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Carthagène. A brief introduction to combinatorial optimization: The Traveling Salesman Problem Simon de Givry. Find a tour with minimum distance, visiting every city only once. Distance matrix (miles). Find an order of all the markers with maximum likelihood.

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Carthagène

A brief introduction to combinatorial optimization:The Traveling Salesman Problem

Simon de Givry

i,j,k oncedistance(i,j) ? distance(i,k) + distance(k,j)

=,

M1

M2

M3

M4

M5

M6

M7

0

0

…0…

Mdummy

 Multi-point likelihood (with unknowns) the distance between two markers depends on the order

• Complete graph

• Positive weight on every edge

• Symmetric case: dist(i,j) = dist(j,i)

• Triangular inequality: dist(i,j)  dist(i,k) + dist(k,j)

• Euclidean distance

• Find the shortest Hamiltonian cycle

15 once

8

7

• Theoretical interest

• NP-complete problem

• 1993-2001: +150 articles about TSP in INFORMS & Decision Sciences databases

• Practical interest

• Vehicle Routing Problem

• NCBI/Concorde, Carthagène, ...

Variants once

• Euclidean Traveling Salesman Selection Problem

• Asymmetric Traveling Salesman Problem

• Symmetric Wandering Salesman Problem

• Selective Traveling Salesman Problem

• TSP with distances 1 and 2, TSP(1,2)

• K-template Traveling Salesman Problem

• Circulant Traveling Salesman Problem

• On-line Traveling Salesman Problem

• Time-dependent TSP

• The Angular-Metric Traveling Salesman Problem

• Maximum Latency TSP

• Minimum Latency Problem

• Max TSP

• Traveling Preacher Problem

• Bipartite TSP

• Remote TSP

• Precedence-Constrained TSP

• Exact TSP

• The Tour Cover problem

• ...

Plan once

• Introduction to TSP

• Building a new tour

• Improving an existing tour

• Finding the best tour

Building a new tour once

Heuristics once

• Mean distance to the optimum

• Savings: 11%

• Greedy: 12%

• Nearest Neighbor: 26%

Improving an existing tour once

 Invert a given sequence of markers

2-change once

Remove three edges and rebuild another tour (7 possibilities)

 Swap the order of two sequences of markers

« greedy » local search possibilities)

• 2-opt

• Note: a finite sequence of « 2-change » can reach any tour, including the optimum tour

• Strategy:

• Select the best 2-change among N*(N-1)/2 neighbors (2-move neighborhood)

• Repeat this process until a fix point is reached (i.e. no tour improvement was made)

2-opt possibilities)

Greedy local search possibilities)

• Mean distance to the optimum

• 2-opt : 9%

• 3-opt : 4%

• LK (limited k-opt) : 1%

• Complexity

• 2-opt : ~N3

• 3-opt : ~N4

• LK (limited k-opt) : <N4 ?

Complexity possibilities)n = number of vertices

2-opt implementation trick: possibilities)

u

v

For each edge (uv), maintain the list of vertices w

such that dist(w,v) < dist(u,v)

Lin & Kernighan (1973) possibilities)

• k-change : e1->f1,e2->f2,...

=> Sumki=1( dist(ei) - dist(fi) ) > 0

There is an order of i such that all the partial sums are positives:

Sl = Sumli=1( dist(ei) - dist(fi) ) > 0

=> Build a valid increasing alternate cycle:

xx ’->yx ’, yy’ -> zy’, zz’ -> wz’, etc.

dist(f1)<dist(e1),dist(f1)+dist(f2)<dist(e1)+dist(e2),..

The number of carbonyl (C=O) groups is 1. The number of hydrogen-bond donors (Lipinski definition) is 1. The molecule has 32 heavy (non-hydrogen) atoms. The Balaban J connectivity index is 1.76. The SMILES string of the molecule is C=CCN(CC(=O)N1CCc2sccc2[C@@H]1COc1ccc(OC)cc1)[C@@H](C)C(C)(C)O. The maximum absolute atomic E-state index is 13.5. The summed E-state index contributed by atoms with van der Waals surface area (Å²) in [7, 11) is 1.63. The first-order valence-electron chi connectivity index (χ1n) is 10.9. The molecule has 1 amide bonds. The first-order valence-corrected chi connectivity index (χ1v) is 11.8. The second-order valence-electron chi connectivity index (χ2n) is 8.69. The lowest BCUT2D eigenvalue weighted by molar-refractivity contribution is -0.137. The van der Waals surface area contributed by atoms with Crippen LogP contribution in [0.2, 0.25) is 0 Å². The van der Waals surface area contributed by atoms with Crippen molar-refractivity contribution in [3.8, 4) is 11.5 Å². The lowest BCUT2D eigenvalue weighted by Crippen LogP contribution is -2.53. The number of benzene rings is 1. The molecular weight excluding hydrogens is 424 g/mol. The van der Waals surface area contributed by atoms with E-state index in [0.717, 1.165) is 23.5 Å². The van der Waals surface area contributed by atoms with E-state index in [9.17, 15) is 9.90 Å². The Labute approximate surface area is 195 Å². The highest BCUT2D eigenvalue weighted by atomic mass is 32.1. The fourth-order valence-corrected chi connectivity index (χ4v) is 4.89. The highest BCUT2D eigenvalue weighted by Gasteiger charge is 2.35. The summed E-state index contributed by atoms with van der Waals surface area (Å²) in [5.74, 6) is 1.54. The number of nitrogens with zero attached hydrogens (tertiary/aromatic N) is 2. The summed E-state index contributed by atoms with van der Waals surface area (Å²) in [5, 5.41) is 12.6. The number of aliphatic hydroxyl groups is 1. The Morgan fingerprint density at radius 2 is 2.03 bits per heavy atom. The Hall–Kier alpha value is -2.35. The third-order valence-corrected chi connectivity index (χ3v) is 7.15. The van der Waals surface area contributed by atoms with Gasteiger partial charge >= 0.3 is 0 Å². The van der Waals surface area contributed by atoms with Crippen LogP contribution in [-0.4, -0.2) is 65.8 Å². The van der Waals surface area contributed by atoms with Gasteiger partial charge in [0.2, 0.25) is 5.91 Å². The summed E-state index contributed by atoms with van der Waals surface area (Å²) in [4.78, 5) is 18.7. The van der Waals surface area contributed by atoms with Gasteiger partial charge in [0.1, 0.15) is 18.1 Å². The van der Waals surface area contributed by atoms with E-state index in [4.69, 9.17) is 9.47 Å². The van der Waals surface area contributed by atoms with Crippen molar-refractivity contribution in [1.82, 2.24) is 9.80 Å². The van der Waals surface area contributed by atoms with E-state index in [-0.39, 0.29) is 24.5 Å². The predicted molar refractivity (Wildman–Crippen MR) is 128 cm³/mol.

+ Backtrack on y and z choices + Restart

(in maximization) possibilities)

x’

e1

w’

x

f4

e4

f1

z

w

f2

f3

e3

y

z’

e2

y’

{x,y,z,w,..} ^ {x’,y’,z’,w’,..} = 0

y is among the 5 best neighbors of x’, the same for z’ and w

local possibilities) versus global optimum

Local search & possibilities)« meta-heuristics »

• Tabu Search

• Select the best neighbor even if it decreases the quality of the current tour

• Forbid previous local moves during a certain period of time

• List of tabu moves

• When the search goes to a tour already seen

• Build new tours in a random way

Tabu Search possibilities)

• Stochastic size of the tabu list

• False restarts

Experiments with CarthaGène possibilities)N=50 K=100 Err=30% Abs=30%

Legend: partial 2-opt = early stop , guided 2-opt 25% = early stop & sort with X = 25%

Experiments - next possibilities)

Other meta-heuristics possibilities)

• Simulated Annealing

• Local moves are randomly chosen

• Neighbor acceptance depends on its quality Acceptance process is more and more greedy

• Genetic Algorithms

• Population of solutions (tours)

• Mutation, crossover,…

• Variable Neighborhood Search

Simulated Annealing possibilities)

Move from A to A’ accepted

if cost(A’) ≤ cost(A)

or with probability

P(A,A’) = e –(cost(A’) – cost(A))/T

Variable Neighborhood Search possibilities)

• Perform a move only if it improves the previous solution

• Start with V:=1. If no solution is found then V++ else V:=1

Demonstration

Finding the best tour possibilities)

Search tree possibilities)

root

M1,M2,M3

M1

M2

M3

depth 1:

node

= choice point

branch

= alternative

M1

M3

M1

M2

M2

M3

depth 2:

M1

M3

M2

M3

M1

M2

depth 3:

= solutions

leaves

Tree search possibilities)

• Complexity : n!/2 different orders

• Avoid symmetric orders (first half of the tree)

• Can use heuristics in choice points to order possible alternatives

• Branch and bound algorithm

• Cut all the branches which cannot lead to a better solution

• Possible to combine local search and tree search

Branch and bound possibilities)Minimum weight spanning tree

Prim algorithm (1957)

Held & Karp algorithm (better spanning trees) (1971)

 linear programming relaxation of TSP, LB(I)/OPT(I)  2/3

Christofides heuristic (1976) possibilities)

=> A(I) / OPT(I)  3/2 (with triangular inequalities)

Complexity possibilities)

Complete methods possibilities)

• 1954 : 49 cities

• 1971 : 64 cities

• 1975 : 100 cities

• 1977 : 120 cities

• 1980 : 318 cities

• 1987 : 2,392 cities

• 1994 : 7.397 cities

• 1998 : 13.509 cities

• 2001 : 15.112 cities (585936700 sec.  19 years of CPU!)